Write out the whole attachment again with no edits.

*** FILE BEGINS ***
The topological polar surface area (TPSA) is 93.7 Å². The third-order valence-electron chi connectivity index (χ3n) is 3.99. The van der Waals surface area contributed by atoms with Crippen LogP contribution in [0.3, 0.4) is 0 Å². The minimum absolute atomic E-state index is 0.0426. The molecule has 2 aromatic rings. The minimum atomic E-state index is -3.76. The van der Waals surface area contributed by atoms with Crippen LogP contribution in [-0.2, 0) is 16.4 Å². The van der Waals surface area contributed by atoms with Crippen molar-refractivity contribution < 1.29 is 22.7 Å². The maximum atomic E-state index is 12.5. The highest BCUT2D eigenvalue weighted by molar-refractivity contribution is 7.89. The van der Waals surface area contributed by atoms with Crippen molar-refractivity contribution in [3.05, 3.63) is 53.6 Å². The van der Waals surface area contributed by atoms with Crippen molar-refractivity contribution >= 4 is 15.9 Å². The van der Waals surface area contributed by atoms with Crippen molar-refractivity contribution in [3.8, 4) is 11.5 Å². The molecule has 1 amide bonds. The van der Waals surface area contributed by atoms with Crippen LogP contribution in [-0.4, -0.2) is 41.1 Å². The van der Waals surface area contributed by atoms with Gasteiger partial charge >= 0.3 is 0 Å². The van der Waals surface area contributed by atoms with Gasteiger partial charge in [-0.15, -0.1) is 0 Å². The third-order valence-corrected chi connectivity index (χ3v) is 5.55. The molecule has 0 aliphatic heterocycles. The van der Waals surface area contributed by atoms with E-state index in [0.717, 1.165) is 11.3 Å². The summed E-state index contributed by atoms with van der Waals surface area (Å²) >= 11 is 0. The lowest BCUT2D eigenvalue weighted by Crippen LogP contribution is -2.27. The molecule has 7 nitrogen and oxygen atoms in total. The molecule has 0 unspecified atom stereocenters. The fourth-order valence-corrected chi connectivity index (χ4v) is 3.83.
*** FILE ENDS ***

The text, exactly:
The topological polar surface area (TPSA) is 93.7 Å². The third-order valence-electron chi connectivity index (χ3n) is 3.99. The van der Waals surface area contributed by atoms with Crippen LogP contribution in [0.3, 0.4) is 0 Å². The minimum absolute atomic E-state index is 0.0426. The molecule has 2 aromatic rings. The minimum atomic E-state index is -3.76. The van der Waals surface area contributed by atoms with Crippen LogP contribution in [-0.2, 0) is 16.4 Å². The van der Waals surface area contributed by atoms with Crippen molar-refractivity contribution < 1.29 is 22.7 Å². The maximum atomic E-state index is 12.5. The highest BCUT2D eigenvalue weighted by molar-refractivity contribution is 7.89. The van der Waals surface area contributed by atoms with Crippen molar-refractivity contribution in [3.05, 3.63) is 53.6 Å². The van der Waals surface area contributed by atoms with Crippen molar-refractivity contribution >= 4 is 15.9 Å². The van der Waals surface area contributed by atoms with Crippen molar-refractivity contribution in [3.8, 4) is 11.5 Å². The molecule has 1 amide bonds. The van der Waals surface area contributed by atoms with Crippen LogP contribution in [-0.4, -0.2) is 41.1 Å². The van der Waals surface area contributed by atoms with Gasteiger partial charge >= 0.3 is 0 Å². The van der Waals surface area contributed by atoms with Gasteiger partial charge in [-0.15, -0.1) is 0 Å². The third-order valence-corrected chi connectivity index (χ3v) is 5.55. The molecule has 0 aliphatic heterocycles. The van der Waals surface area contributed by atoms with E-state index in [0.717, 1.165) is 11.3 Å². The summed E-state index contributed by atoms with van der Waals surface area (Å²) >= 11 is 0. The lowest BCUT2D eigenvalue weighted by Crippen LogP contribution is -2.27. The molecule has 7 nitrogen and oxygen atoms in total. The molecule has 0 unspecified atom stereocenters. The fourth-order valence-corrected chi connectivity index (χ4v) is 3.83.